Manufacturer warranties are a good thing and cover you for the unexpected. Mostly though, you should not have to worry about too much on two- or three-year-old cars. I think that the Vauxhall Astra GTC 2.0 VXR is worth a good look. It has a (limited) top speed of 155mph and gets to 60mph in under 6 seconds. It also looks sensational with a bunch of body modifications that are hard to miss. A 2015 example I found at a Vauxhall dealer with just 11,220 miles was on for £17,999, or £324 a month.
Don’t laugh, you really can buy a brilliant used car which is tough, reliable, practical and sometimes stylish, for less than a grand. And many are even a hoot to drive into the bargain: here’s the proof.
The idea behind half-price heroes is simple. Someone else buys a brand-new car and soaks up the unenviable hit of depreciation. After a few years, when the new car buyer decides to replace his or her motor and it returns to the dealer’s forecourt, you swoop in to pick up the bargain of a lifetime. Yes, it is possible to buy a three or four-year-old car at often less than half the original retail price.
Muck Rack makes it simple to find people, tweets, or articles that mention any name, keyword, company, hashtag etc. We've compiled this guide to help you make the most of your search.
Selecting a term
Start searching tweets, articles from media outlets, articles mentioned in tweets, journalists'
names, titles and bios with some suggested searches:
Companies or Topics (e.g. iPhone, Microsoft)
Phrases (e.g. "cloud computing") — use quotes to keep the terms together
Twitter handles (e.g. @username) — returns those who have mentioned or replied to
Names (e.g. "David Pogue")
Hashtags (e.g. #sxsw, #london2012)
Bio details (e.g. vegan, Olympics, father)
Muck Rack's Advanced Search allows for many boolean operators.
Find results that mention multiple specified terms, use AND or
+. For example, ensure each result contains both Elon Musk and Mark Zuckerberg by
searching Obama AND Romney or Obama + Romney.
Use the operators OR or , to broaden your search when you'd like either of
multiple terms to appear in results. (This is the default behavior of our search when no operators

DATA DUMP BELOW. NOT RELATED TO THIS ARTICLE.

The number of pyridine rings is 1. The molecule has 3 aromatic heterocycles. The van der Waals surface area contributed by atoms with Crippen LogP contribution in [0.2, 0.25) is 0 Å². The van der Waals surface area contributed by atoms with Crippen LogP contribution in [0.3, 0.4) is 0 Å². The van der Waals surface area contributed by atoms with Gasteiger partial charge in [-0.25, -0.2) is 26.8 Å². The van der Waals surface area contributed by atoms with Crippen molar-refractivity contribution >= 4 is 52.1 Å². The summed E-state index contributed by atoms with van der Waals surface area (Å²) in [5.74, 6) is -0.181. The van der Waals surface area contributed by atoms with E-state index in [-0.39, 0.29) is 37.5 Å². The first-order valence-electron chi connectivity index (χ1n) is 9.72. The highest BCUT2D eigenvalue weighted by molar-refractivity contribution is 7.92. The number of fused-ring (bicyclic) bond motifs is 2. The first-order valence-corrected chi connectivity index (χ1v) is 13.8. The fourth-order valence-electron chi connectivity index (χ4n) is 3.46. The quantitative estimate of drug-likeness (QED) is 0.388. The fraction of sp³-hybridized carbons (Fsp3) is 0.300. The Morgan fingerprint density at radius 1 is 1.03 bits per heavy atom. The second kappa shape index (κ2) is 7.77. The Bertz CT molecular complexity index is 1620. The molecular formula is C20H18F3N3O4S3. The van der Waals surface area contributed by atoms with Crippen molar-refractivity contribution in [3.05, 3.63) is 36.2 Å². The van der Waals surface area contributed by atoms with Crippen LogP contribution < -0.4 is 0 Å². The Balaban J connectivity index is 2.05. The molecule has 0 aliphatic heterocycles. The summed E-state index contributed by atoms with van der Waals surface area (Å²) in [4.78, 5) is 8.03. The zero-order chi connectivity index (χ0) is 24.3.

are used.) For example, search for democrat OR republican to find results that refer to
Democrats and/or Republicans.
Use NOT or - to subtract results from your search. For
example, searching Disney will yield results about the Walt Disney Company as well as Walt Disney
World Resort. To exclude mentions of Disney World, search for Disney -World or Disney
When using one of these operators with a phrase, enclose it in quotation marks. For example, you can
find results about smartphones excluding Apple's iPhone 4S by searching smartphone -"iPhone
Exact case matching or punctuation
If you're searching for a brand name or keyword that relies on specific punctuation marks or capitalization, you can
find results that match your exact query by adding matchcase: before the keyword you're searching for, like matchcase:E*TRADE .
Use parentheses to separate multiple
boolean phrases. For example, to find journalists talking about having fun in Disney World or
Disneyland, search for ("disney world" OR disneyland) AND fun.
An asterisk can be used to search for any variation of a root word truncated by the asterisk. For example, searching for admin* will return results for administrator, administration, administer, administered, etc.
A near operator is an AND operator where you can control the distance between the words. You can vary the distance the near operation uses by adding a forward slash and number (between 0-99) such as strawberries NEAR/10 "whipped cream", which means the strawberries must exist within 10 words of "whipped cream".